Dorian Blues

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Dorian Blues
Directed by Tennyson Bardwell
Produced by Tennyson Bardwell
Mary-Beth Taylor
Portia Kamons
Frank D'Andrea
Written by Tennyson Bardwell
Starring Michael McMillian
Lea Coco
Steven Charles Fletcher
Mo Quigley
Music by Will Severin
Cinematography Taylor Morrison
Edited by Ann Marie Lizzi
Production
company
DayDreamer Films
Distributed by TLA Releasing
Release date
  • March 12, 2004 (2004-03-12) (San Jose)
  • September 23, 2005 (2005-09-23)
Running time
88 minutes
Country United States
Language English
Budget $185,000[1]
Box office $72,234[2]

Dorian Blues is a 2004 comedy-drama film about a gay teenager coming to terms with his identity in upstate New York. The film was written and directed by Tennyson Bardwell and is loosely based on Bardwell's college roommate.[3]

Plot synopsis[edit]

High school senior Dorian Lagatos realizes he is gay and meets another gay youth locally, but remains confused, and finally comes out to his brother, Nicky. Nicky is a scholarship-winning quarterback and favorite son to their hetero-normative and argumentative father. Dorian starts therapy, then resorts to confession in the Church. When his therapist and the church politely avoid offering any real help, Dorian has his first intimate encounter with a local gay youth. Dorian goes back to Nick, who was at first reluctant to accept his brother's sexuality. Nick attempts to teach Dorian how to fight and arranges to have him spend a night with a prostitute in order to make him become straight; from these efforts Dorian gains only a concussion and lesson in dancing, respectively.

After much soul-searching, Dorian comes out to his father (while wearing a fuchsia shirt) for which he is kicked out of the house after a very surreal argument over whether or not Dorian is gay. His father is very preoccupied with who else may know of Dorian's defective nature although Nick confesses that he knows and an anti-climatic scene resolves with Dorian packing his bags. Dorian moves to New York City, a city he adores. Dorian expresses all kinds of angst over his life style, defending his true nature to his father over the Christmas holidays. Returning to New York, Dorian experiences a series of encounters with the darker side of homosexuality. Dorian finds a boyfriend, but he gets dumped after two months with no given reason. Dorian develops a deep depression and finally, in despair gives in to it, coincidental to Nicky visiting Dorian in the city.

Nicky reluctantly joins Dorian with friends at Dorian's favorite local gay bar. Just as Dorian pleads with a friend to flaunt his newly found popularity, Nicky reunites with obsequious football friends—stealing Dorian's thunder. Dorian then learns his ex-boyfriend dumped him for another. The after-discussion of the evening revolves around Nick defending his sexuality to Dorian in the face of Nick's football friends being gay and Dorian defending his own sexuality to his brother. Later that night, Dorian awakes to Nicky crying and learn that Nick was cut from the football team and was stripped of his scholarship. In the middle of the discussion, they both learn their father has died of a heart attack. At the funeral, Dorian's mother, finally freed of the overbearing influence of Dorian's father, tells Dorian she regrets not stopping his father from being angry with him.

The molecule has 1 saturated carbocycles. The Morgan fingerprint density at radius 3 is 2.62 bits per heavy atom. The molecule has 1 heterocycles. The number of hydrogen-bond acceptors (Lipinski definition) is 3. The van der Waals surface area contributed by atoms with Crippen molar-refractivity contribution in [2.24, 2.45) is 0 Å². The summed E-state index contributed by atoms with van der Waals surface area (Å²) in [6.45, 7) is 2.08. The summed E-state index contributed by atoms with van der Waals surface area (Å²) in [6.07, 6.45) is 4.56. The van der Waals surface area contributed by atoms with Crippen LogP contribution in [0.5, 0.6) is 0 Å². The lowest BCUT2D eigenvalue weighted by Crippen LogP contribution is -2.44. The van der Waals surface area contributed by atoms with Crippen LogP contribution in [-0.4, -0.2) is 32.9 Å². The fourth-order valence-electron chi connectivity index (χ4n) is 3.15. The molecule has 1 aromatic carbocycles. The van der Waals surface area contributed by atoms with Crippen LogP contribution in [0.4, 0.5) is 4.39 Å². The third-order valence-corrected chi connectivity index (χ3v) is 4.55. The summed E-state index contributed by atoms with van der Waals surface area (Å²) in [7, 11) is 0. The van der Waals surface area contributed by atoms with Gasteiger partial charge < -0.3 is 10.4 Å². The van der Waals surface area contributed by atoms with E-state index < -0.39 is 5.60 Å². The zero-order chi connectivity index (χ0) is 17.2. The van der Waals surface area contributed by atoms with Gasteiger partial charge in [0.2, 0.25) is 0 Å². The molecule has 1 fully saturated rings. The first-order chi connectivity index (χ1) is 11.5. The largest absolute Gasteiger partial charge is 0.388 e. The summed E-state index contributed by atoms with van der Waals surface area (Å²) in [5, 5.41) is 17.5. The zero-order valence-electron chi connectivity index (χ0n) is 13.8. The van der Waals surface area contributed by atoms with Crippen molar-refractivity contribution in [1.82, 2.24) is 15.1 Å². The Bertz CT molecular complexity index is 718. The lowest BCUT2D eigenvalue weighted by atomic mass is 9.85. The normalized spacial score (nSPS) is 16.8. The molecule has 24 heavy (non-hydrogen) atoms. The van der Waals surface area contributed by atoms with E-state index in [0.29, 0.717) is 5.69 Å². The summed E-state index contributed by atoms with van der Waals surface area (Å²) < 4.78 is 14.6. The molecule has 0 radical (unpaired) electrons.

Cast[edit]

  • Michael McMillian as Dorian Lagatos
  • Lea Coco as Nick "Nicky" Lagatos
  • Steven Charles Fletcher as Tom Lagatos
  • Mo Quigley as Maria Lagatos
  • Austin Basis as Spooky
  • Ryan Kelly Berkowitz as Tiffany
  • Chris Dallman as Andrew
  • Carl Danna as Priest
  • Leslie Elliard as Therapist
  • Sian Heder as Ellie
  • Cody Nickell as Ben
  • Jeff Paul as Social worker

Critical reception[edit]

Dorian Blues won eight awards at the first nine film festivals it screened at and has just won its fourteenth award.[citation needed]

Dorian Blues won the audience award and the Emerging Maverick Director's Award at the Cinequest Film Festival in San Jose where it had its world premiere. The film won a special jury award at the Fort Lauderdale Film Festival, the audience award at the Lake Placid Film Festival and best screenplay award at the New York Lesbian, Gay, Bisexual, & Transgender Film Festival, which was sponsored by the Writers Guild East. The film won the audience award for best first feature at Outfest which included a $5,000 cash award sponsored by HBO. The film also won the audience award for best feature film at the Long Island International Film Forum and the audience award at the Philadelphia International Gay & Lesbian Film Festival. At the Bahamas International Film Festival, The film won the Torchlight Best Feature award sponsored by New York University. Dorian Blues won the audience award the 2005 Out Far! Lesbian & Gay Film Festival in Phoenix, Arizona. In Torino, Italy, it got the audience and best film awards. It also received the audience award at film festival in Copenhagen.[citation needed]

Filming locations[edit]

Some of the film took place in Delmar, New York and Glenmont, New York. Some scenes were filmed in Bethlehem Central High School.[citation needed]

References[edit]

  1. ^ "Union makes the 'indie' movie circuit". The Times Union. Steve Barnes. December 11, 2005. Retrieved 2010-06-11. 
  2. ^ Dorian Blues at Box Office Mojo
  3. ^ New York Times review

External links[edit]